H.E.R. Credit: Timothy Saccenti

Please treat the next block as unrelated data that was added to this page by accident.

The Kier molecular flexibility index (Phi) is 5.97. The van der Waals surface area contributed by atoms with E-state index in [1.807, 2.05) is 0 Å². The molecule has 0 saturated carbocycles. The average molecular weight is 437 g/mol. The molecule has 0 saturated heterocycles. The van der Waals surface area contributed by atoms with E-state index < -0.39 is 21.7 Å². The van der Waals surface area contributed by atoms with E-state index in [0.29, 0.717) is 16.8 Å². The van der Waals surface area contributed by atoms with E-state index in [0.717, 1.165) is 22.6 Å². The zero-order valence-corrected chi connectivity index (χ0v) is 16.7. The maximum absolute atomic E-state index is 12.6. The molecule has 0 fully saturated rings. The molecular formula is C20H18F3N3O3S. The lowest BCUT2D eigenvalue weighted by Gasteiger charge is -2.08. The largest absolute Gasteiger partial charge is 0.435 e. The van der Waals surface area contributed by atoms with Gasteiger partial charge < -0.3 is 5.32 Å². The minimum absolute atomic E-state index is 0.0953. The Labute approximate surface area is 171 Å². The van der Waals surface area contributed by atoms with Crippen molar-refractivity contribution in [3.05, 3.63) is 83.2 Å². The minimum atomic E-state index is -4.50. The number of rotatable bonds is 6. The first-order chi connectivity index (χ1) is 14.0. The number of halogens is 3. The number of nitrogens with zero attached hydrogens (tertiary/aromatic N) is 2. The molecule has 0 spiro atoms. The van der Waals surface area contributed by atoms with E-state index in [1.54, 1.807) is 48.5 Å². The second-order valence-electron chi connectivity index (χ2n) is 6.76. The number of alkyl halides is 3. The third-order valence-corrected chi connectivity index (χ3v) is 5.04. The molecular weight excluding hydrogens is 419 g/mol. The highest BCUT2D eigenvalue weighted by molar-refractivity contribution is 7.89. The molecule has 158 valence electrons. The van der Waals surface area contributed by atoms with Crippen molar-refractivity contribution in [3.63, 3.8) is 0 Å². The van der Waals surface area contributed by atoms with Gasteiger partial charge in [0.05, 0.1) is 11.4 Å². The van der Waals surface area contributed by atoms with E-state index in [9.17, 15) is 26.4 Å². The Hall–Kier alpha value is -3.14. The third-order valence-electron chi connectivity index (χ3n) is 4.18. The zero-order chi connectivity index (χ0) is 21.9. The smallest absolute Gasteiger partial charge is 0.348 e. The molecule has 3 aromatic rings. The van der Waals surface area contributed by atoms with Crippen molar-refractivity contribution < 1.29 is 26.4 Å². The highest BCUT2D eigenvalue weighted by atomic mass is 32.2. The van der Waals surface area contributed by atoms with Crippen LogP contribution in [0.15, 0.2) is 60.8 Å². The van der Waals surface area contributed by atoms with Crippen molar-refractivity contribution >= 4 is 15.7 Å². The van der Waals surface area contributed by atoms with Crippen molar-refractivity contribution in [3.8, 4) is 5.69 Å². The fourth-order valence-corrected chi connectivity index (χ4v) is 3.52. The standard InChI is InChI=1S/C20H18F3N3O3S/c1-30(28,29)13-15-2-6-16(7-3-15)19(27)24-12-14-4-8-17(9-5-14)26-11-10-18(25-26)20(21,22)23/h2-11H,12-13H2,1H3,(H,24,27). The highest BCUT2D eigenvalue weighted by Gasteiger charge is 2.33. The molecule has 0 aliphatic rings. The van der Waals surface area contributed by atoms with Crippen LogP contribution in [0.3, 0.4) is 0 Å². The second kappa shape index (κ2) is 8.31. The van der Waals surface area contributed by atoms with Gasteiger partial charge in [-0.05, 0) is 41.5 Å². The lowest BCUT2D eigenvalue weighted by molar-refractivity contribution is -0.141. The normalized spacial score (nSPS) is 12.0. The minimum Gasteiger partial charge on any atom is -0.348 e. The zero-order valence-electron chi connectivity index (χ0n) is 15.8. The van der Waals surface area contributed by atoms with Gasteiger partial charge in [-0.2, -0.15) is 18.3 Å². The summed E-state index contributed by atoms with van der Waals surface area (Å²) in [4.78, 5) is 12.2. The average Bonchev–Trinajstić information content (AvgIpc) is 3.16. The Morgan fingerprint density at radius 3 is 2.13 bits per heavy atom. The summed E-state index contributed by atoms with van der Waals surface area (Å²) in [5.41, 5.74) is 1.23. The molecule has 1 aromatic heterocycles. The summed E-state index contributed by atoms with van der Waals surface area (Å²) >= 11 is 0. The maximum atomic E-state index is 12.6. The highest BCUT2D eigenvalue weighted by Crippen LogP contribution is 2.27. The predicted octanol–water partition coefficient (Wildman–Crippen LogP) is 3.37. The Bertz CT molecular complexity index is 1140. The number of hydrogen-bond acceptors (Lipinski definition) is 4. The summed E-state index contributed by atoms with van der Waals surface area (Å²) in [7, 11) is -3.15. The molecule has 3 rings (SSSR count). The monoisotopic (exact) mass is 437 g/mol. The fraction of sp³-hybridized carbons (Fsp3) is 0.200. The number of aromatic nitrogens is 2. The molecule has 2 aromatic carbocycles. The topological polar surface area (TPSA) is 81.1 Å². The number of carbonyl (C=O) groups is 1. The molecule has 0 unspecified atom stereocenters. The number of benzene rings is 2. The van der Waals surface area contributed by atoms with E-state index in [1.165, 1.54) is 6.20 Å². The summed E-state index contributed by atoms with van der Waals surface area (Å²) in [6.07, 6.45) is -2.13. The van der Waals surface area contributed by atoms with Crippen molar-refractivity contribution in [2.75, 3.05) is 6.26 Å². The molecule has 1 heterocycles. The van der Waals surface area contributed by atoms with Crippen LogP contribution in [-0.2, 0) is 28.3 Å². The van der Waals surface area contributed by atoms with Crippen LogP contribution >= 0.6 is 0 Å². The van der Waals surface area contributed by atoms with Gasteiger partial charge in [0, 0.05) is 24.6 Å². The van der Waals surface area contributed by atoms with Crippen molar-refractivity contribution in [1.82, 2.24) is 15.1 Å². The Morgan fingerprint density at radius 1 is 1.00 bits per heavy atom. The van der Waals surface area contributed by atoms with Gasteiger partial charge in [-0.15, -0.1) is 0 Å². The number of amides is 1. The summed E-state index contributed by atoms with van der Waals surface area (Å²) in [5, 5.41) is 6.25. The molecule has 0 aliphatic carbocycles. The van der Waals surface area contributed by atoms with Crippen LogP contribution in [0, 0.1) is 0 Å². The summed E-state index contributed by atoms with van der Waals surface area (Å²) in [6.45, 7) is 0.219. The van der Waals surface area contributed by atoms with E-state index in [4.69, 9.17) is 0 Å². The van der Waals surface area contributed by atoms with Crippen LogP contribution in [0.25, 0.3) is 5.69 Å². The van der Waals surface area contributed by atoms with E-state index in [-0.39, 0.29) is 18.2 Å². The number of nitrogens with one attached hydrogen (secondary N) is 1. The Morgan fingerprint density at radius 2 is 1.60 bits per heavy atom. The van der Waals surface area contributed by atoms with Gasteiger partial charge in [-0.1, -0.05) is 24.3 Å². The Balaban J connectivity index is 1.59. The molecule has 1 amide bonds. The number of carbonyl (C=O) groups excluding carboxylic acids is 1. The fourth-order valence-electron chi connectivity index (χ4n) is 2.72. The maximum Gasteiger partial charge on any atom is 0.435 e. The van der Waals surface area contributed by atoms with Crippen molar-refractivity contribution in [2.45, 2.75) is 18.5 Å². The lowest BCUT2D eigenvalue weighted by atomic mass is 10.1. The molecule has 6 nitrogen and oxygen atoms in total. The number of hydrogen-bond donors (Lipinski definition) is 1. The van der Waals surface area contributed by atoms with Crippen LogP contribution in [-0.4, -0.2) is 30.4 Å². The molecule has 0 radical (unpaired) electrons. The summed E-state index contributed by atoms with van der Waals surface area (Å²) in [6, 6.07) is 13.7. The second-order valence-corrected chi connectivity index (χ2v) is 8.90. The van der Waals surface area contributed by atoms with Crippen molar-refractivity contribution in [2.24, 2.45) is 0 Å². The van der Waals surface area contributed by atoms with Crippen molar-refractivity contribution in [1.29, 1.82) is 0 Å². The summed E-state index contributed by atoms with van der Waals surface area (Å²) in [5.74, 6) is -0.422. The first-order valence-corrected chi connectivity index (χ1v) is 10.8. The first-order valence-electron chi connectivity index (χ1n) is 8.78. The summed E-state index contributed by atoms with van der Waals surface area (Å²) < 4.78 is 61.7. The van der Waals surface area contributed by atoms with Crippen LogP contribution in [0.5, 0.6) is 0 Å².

In September 2016, RCA released H.E.R. Volume 1, the debut EP from an R&B singer whose stage name, H.E.R., is an acronym for “Having Everything Revealed.” She didn’t offer clues to her identity in the EP-release details, but Genius quickly found the receipts that showed H.E.R. to be the nom de plume of Gabi Wilson—which I suppose would mean something if the public had a long-term investment in Wilson and her music. She’d certainly given people the chance, starting from an early age: she covered Alicia Keys on Maury at age 10 and continued to make the rounds on daytime TV (Good Morning America, The Today Show, The View); at 14 she signed a deal with MBK Entertainment/J Records shortly before those labels were gobbled up by RCA in 2011. But since that time Wilson has been working on her music more discreetly, and she’s re-emerged with an understanding of what she wants to say as a solo artist. As her string of H.E.R. EPs have landed solid-to-great positions on the Billboard charts (there are five to date, plus an album called H.E.R.), Wilson has attempted to maintain the appearance of anonymity; in her first public interview since debuting H.E.R., with the L.A. Times in July 2017, she awkwardly engaged in the secrecy shtick as if were a strong narrative. Thankfully Wilson’s music holds up beyond the gimmick, perhaps because it’s more fun to believe such otherworldly, moving songs couldn’t possibly be made by a mere human. Her latest EP and second of the year, November’s I Used to Know Her: Party 2, typifies the magnetic draw R&B appears to have on all of pop music at this moment. On “Hard Place,” she uses hip-hop as a rhythmic base and gospel as a source of inspiration to make a triumphant ballad about loving someone who’s wrong for you; Wilson’s earnest singing brings emotional complexity to a familiar motif, and her increasingly powerful performance suggests there’s a bright end to the story.   v